• There is no peace yet in Liberia. There is a population in severe crisis. MSF is concerned that the predominant optimistic understanding among states, UN agencies, and NGOs that Liberia is well on the road to peace and reconstruction is undermining the urgent response required to meet the massive needs of the Liberian population today. It is not possible to begin planning a peace and reconstruction phase to be implemented in the coming months when hundreds of thousands of Liberians are still being threatened by ongoing fighting and targeted by the violence of armed groups.
  • An emergency humanitarian response clearly separated from the peace-enforcement activities is needed now, based on the reality of the situation on ground. We urge donor countries, UN agencies, and NGOs to focus now on the basic needs of the Liberia population such as food, water, sanitation, and health care both in Monrovia and the countryside.
  • The Security Council must ensure that humanitarian efforts and peace-enforcement be clearly distinguished, which is not the case now: UN relief agencies are working in close collaboration with ECOMIL forces. They are carrying out joint assessments, planning, and coordinating activities together. UN agencies are providing ECOMIL with logistical assets such as trucks, and armed ECOMIL soldiers are riding in civilian UN vehicles. By aiming at bringing together all international actors in order to achieve the greater objective of peace in Liberia, the UN endangers risking the security of the humanitarian community as a whole and ultimately, our capability to serve those in need in all areas of the country. The very different roles and responsibilities between the peace-enforcers and those in charge of assisting civilians in an impartial fashion cannot be mixed.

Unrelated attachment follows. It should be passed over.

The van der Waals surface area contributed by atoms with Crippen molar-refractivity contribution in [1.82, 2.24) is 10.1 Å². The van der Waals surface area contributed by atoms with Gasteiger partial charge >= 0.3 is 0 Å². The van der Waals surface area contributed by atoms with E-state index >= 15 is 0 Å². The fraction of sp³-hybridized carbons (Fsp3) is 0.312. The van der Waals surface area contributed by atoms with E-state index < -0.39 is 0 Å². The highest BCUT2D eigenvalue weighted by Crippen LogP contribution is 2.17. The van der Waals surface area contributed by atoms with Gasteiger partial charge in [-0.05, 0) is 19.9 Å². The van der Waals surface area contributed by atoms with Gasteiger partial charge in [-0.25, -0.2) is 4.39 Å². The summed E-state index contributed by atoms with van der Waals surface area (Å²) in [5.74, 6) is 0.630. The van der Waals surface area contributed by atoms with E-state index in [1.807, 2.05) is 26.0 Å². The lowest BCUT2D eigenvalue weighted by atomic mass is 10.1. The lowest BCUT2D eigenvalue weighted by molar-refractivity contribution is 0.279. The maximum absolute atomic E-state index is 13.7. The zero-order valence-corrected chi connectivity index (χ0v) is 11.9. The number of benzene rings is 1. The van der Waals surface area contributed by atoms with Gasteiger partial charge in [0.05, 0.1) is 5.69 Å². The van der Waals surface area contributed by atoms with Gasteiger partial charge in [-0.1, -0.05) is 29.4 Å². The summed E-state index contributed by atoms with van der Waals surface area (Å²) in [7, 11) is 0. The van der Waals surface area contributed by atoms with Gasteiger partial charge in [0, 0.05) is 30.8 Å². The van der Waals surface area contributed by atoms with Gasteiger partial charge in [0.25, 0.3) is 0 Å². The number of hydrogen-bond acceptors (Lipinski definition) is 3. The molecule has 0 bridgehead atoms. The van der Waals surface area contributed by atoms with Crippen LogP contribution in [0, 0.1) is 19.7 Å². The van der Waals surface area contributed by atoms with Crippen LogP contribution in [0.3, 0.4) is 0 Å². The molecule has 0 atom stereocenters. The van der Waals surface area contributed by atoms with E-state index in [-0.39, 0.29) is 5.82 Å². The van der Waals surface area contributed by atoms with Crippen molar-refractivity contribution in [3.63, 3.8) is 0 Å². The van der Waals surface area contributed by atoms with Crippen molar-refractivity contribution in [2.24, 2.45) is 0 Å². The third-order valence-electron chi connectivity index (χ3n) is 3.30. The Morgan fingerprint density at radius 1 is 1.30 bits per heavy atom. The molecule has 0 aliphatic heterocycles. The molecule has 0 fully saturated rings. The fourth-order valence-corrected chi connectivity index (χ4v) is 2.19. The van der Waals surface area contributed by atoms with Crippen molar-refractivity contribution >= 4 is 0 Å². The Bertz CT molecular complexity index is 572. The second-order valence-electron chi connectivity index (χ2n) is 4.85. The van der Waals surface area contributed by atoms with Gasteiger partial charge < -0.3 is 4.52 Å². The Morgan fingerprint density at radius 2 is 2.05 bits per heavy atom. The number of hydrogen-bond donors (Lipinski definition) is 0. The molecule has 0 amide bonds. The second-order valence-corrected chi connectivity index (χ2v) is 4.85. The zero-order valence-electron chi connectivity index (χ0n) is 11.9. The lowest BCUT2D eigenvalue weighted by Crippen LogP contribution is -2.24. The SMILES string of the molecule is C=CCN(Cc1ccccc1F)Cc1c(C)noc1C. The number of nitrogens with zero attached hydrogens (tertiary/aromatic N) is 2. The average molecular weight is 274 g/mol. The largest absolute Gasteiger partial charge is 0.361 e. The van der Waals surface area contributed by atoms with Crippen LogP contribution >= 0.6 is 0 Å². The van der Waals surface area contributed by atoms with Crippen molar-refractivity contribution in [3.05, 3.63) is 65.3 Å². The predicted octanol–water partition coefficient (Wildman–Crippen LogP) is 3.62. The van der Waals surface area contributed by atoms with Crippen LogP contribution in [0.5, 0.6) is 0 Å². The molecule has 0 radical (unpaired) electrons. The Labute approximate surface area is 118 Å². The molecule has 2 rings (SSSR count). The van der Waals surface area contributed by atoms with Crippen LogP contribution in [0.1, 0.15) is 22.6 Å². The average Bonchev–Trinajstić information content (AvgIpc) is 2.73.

• The Security Council must hold all warring parties accountable to the fundamental provisions of international humanitarian law. In particular, the pattern of vicious violence perpetrated against the civilian population must be stopped. Armed groups must also respect the right of independent and impartial humanitarian organizations to safely access the civilian population in order to provide assistance.
  • In closing, the Security Council's highest priority must be to ensure that war-affected Liberians are protected from violence and assisted adequately, especially outside of Monrovia. The Security Council recognized this in Resolution 1497 of August 1, 2003, when it "stressed the need to create a secure environment that enables respect for human rights, protects the well-being of civilians and supports the mission of humanitarian aid workers." Initial improvements have materialized in Monrovia, but there are urgent needs in the rest of the country. For instance in Bong County, ongoing violence is forcing displaced populations to move again, and we are unable to assist them in the current circumstances. The Security Council has the responsibility to ensure that the political commitments it makes actually address the pressing needs of the civilian population in Liberia.
  • Thank you for your attention.